Plan Your Trip

How to plan your Galapagos Trip:

With such a huge array of different Galapagos tour options on offer the planning of your dream trip can be a difficult, confusing and even stressful experience! For most tourists this will be an once-in-a-lifetime experience so above all you want to be sure to make the right choices before you book!!!

This mini-guide aims to simplify and explain the basic differences between the various Galapagos tour options out there, and to clarify the thought process of identifying the most suitable details for your dream trip. We hope it helps!

Some important things to consider when planning your trip to Galapagos:

    There is no one style fits all at Galapagos – broadly speaking there are four trip styles, each with pros and cons, so you can choose the most appropriate one.




Galapagos cruise: live-aboard a yacht that cruises between different islands each day.
  • Reach: gets you to the further away islands.
  • Diversity: visit more islands to see a greater range of wildlife.
  • Choice: large selection of yachts available.
  • Experience: fun of living aboard a yacht.
  • Popularity: most clients choose to cruise.
  • Sea-sickness: you will be aboard a yacht from start to finish so choppy seas can sometimes cause unpleasant moments.
  • Disruption: although uncommon cruises can be susceptible to mechanical issues.
Hotel-package: base yourself in a Santa Cruz hotel with daytours to close-by islands.
  • Ease: a gentle tour for families or land-lovers.
  • Enjoyment: although much more limited than cruises you will of course still visit some incredible places!
  • Limits: you will only visit sites on or close to Santa Cruz thus missing out on far-away islands.
  • Sea-sickness: can still be an issue on the island hops, but at least you sleep on solid ground each night.
Galapagos Island hopping: hop between a combination of the inhabited islands (Santa Cruz, Isabela, San Cristobal, Floreana) with hotel stay and daytours included at each site.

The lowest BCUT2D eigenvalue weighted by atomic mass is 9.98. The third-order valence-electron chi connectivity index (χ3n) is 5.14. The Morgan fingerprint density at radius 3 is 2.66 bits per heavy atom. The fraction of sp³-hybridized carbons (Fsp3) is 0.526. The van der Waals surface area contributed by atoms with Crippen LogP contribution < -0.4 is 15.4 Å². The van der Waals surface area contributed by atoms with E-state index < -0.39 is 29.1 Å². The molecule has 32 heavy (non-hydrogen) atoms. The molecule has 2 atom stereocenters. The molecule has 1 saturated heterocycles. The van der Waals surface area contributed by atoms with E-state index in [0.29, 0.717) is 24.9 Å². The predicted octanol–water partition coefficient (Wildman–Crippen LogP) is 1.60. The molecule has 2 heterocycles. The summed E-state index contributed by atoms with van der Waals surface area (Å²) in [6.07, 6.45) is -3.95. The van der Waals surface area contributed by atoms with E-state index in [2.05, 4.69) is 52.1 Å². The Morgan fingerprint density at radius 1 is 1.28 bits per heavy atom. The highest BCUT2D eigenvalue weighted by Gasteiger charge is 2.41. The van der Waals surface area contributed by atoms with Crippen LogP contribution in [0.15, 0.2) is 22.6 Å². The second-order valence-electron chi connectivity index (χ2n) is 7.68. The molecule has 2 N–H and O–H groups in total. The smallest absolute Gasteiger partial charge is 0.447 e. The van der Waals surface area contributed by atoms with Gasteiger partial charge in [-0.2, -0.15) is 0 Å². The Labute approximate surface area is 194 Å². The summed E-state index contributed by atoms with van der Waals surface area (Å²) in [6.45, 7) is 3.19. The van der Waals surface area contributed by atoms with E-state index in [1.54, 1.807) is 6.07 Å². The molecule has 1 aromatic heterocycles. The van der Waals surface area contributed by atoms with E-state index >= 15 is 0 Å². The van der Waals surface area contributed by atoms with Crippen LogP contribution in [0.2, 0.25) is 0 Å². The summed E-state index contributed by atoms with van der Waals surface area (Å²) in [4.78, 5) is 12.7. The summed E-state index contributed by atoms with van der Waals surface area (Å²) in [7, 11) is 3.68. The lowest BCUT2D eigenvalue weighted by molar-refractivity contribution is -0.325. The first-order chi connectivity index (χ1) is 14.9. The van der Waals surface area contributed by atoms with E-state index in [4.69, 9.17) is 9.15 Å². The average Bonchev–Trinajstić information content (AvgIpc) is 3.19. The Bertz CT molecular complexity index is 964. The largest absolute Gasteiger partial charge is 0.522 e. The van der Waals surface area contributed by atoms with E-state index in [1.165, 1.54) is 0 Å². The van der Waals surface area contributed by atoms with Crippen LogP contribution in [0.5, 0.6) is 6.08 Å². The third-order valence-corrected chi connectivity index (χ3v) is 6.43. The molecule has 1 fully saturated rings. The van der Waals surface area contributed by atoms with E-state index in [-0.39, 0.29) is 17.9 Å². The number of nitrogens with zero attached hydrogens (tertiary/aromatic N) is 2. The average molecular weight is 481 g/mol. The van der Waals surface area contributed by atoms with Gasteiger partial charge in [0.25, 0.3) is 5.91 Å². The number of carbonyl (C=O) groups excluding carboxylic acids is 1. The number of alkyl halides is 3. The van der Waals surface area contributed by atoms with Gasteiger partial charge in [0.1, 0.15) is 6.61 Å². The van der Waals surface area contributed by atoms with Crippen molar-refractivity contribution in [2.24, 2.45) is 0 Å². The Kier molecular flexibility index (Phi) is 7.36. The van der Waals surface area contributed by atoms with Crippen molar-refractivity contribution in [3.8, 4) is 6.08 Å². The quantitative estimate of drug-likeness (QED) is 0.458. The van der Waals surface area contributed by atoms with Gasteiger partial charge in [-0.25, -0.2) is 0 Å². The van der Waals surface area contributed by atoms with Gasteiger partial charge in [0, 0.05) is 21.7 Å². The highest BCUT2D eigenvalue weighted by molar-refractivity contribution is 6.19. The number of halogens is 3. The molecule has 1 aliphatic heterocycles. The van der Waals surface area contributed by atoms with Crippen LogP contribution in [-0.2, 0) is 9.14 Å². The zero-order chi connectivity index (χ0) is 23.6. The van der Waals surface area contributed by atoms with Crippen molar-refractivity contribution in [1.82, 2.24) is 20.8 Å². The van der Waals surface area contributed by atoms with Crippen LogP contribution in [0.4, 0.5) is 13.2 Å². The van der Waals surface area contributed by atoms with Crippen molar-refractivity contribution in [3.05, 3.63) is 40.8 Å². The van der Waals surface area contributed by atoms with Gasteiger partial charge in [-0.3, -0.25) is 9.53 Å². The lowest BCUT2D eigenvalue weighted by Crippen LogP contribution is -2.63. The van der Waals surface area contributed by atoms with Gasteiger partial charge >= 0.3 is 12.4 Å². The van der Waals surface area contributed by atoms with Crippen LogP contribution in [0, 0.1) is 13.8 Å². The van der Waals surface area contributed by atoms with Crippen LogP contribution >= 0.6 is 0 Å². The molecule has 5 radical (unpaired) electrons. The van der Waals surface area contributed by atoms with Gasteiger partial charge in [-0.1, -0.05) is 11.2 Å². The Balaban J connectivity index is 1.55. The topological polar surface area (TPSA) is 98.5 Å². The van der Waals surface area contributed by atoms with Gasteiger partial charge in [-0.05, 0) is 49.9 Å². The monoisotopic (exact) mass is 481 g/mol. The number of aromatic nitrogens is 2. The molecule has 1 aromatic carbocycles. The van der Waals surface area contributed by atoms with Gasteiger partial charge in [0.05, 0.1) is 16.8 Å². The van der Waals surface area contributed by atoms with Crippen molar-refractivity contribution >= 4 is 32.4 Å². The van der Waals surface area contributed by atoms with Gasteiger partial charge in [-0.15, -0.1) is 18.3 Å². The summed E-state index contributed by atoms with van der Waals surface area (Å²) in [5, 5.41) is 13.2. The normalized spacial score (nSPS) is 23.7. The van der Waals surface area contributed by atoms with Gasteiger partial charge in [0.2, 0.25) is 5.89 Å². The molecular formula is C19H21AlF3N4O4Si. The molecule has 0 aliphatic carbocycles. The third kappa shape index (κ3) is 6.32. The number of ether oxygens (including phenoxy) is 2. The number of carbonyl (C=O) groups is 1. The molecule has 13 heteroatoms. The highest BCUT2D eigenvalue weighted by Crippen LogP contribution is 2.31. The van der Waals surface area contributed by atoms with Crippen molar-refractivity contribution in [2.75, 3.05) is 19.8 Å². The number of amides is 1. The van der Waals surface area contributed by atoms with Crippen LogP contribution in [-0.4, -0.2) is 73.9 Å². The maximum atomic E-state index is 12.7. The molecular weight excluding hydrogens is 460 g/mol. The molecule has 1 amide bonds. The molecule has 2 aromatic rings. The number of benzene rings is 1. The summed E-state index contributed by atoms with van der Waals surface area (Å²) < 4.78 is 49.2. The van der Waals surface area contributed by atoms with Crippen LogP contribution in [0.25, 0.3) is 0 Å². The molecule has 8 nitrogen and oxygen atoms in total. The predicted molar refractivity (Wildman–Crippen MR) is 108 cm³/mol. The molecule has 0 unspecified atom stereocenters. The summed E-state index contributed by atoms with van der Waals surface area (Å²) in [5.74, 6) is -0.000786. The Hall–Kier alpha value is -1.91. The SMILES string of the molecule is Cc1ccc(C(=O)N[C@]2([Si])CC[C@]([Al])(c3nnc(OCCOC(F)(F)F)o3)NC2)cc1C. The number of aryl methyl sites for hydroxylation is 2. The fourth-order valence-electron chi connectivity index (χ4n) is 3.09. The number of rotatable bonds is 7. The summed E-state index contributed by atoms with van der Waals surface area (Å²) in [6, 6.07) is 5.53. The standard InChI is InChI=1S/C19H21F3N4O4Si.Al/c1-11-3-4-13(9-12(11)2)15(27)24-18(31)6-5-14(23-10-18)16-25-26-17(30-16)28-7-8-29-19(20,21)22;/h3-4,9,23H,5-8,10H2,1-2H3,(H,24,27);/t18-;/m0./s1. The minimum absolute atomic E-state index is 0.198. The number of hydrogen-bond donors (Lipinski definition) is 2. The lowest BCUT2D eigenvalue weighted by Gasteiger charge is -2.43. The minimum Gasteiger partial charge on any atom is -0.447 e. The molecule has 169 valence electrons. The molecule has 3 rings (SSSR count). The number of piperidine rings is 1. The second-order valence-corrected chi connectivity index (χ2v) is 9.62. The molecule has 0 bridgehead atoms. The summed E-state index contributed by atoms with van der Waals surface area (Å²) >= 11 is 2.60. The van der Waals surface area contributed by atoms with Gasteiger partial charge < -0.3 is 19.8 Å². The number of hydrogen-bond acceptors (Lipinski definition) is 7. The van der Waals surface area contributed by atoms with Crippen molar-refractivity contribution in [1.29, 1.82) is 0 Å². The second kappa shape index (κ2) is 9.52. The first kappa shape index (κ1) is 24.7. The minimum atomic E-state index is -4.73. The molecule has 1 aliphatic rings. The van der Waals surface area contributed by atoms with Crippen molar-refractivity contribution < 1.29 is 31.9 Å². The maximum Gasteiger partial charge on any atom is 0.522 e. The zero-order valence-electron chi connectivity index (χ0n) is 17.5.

• Ease: a happy medium, gentler than a cruise, more adventurous than a straight hotel-package.
  • Diversity: visit more islands than the hotel-package (but less than a cruise).
  • Enjoyment: although much more limited than cruises you will of course still visit some incredible places!
  • Limits: you will only visit sites on or close to inhabited islands.
Galapagos dive package: for PADI divers there are specialist tour options which can be hotel or cruise based.
  • Specialty: focused solely on diving – Galapagos is one of the world’s premier dive areas!
  • Flexibility: various options / choices available.
  • Limits: great for underwater life but limited for land visits.

Galapagos Trips range from 4 to 15 days, so what is the optimal amount of time to stay? Well actually there is no correct answer – it all depends on the individual – but we consider 8days to be a suitable amount of time for a very good overview of the Archipelago, or 5days for a quicker visit. The good news too is that as of 2012 the cruise itineraries offer many more itinerary variations than before meaning that 10/11/12/15 day options exist for those who want a more in-depth visit.It is always important to remember that the first and last days of your trip are only ½ days due to the flight schedules (i.e. on the first day the flights arrive to Galapagos late morning so the first activity is in the afternoon; similarly on the final day the flights depart mid to late morning so there is only time to include an early morning activity) – for this reason we usually suggest that 5 days is the minimum time to visit; 4day trips are very short.Another consideration is the option to stay extra nights in a hotel and explore the principal populated islands by yourselves – by combining this with a Galapagos cruise for example you can see both far-away islands and enjoy more flexible personal time.


As of 2011/2012 yacht itineraries are changing a great deal which means it will be even harder to pick out the gems among them. The good news though is that the changes will help to better protect the islands ecosystem by scheduling less-frequent visits to the smaller islands, and there will still be some excellent itinerary choices out there!!!So how to best compare different itineraries? Well let’s start by saying that there is no such thing as a “bad” itinerary at Galapagos – each island is unique and offers its own charms so whichever you visit you will see wonderful things and enjoy an unforgettable experience.Generally speaking there are 3 groups of islands:
1. SOUTHERN ISLANDS (San Cristobal, Santa Fe, Española, Floreana) – recommended for diversity of wildlife, especially Española which is the only place to see the waved-Abatross as well as many other delights.


2. NORTHERN ISLANDS (Santiago, Bartolome, Rabida, North Seymour, Genovesa) – recommended for volcanic landscapes such as the classic pinnacle of Bartolome and the vast lava fields on Santiago. Wildlife is also interesting such as the red-footed boobies on Genovesa or penguins at Bartolome.